6. Not conducting a test fit
No two office buildings are the same. It is not possible to know how a particular option will accommodate your business until a “test-fit” is conducted. If one premises can accommodate more staff than another in an equivalent amount of space, then your total rental cost is lowered. You won’t know how the options compare until you get a professional space planning perspective for both premises.
7. Failing to allow for growth space
You’re not in business to shrink. Most tenants expect their business to grow over the next five to seven years (equating to the approximate length of your lease). It is important to sufficiently forecast how your business is likely to change over the full duration of lease or fit-out. Flexible lease terms and a realistic space budget will give you the latitude you need to expand.
8. Not realizing your space can increase your revenue, employee productivity, and brand
Think about how you want to function within your space and how every intricate detail can impact morale, productivity, efficiency, and dollars.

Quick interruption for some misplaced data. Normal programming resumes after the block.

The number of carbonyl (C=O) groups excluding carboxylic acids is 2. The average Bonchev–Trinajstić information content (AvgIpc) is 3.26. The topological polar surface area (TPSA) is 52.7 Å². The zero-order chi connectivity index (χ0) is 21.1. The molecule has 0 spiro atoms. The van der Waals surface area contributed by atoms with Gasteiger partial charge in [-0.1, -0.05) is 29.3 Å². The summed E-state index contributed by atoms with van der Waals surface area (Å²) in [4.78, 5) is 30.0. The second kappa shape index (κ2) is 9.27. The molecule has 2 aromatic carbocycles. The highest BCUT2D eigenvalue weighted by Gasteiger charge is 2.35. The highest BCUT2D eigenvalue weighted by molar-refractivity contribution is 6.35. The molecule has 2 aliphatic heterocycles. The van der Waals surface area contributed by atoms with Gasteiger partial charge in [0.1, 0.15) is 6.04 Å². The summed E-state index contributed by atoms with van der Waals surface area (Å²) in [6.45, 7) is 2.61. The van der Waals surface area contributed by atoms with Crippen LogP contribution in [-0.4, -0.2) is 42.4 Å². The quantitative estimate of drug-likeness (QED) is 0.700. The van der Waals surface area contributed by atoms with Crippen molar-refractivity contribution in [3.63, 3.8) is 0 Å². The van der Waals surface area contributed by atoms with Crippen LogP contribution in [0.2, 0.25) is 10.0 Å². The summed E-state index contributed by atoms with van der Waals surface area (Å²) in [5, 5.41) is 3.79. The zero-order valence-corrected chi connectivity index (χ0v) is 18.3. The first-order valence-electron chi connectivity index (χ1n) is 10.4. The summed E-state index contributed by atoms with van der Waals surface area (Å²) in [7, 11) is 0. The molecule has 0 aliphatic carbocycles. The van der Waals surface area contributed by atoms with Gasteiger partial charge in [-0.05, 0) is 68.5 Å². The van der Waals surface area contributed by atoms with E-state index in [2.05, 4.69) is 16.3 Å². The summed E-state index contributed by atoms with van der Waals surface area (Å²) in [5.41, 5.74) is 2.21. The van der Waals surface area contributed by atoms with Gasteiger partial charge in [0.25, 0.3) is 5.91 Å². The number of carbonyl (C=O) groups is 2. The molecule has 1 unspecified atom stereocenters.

9. Acting too slow to secure the preferred option
Tenants often invest a considerable amount of time and effort going through the process of selecting their best option. Once your decision is made however, it is imperative to “lock it away” quickly. Landlords will continue to seek tenants for the space until a lease is signed.
10. Not retaining a tenant representative
You know your business inside and out and at best have a peripheral idea of what market conditions might be at a given moment in time. Retaining a tenant representative to act on your behalf may be your most cost efficient employee. Their fees are most often paid by the landlord and your tenant representative will have a fiduciary responsibility to you to ensure you get the best outcome possible.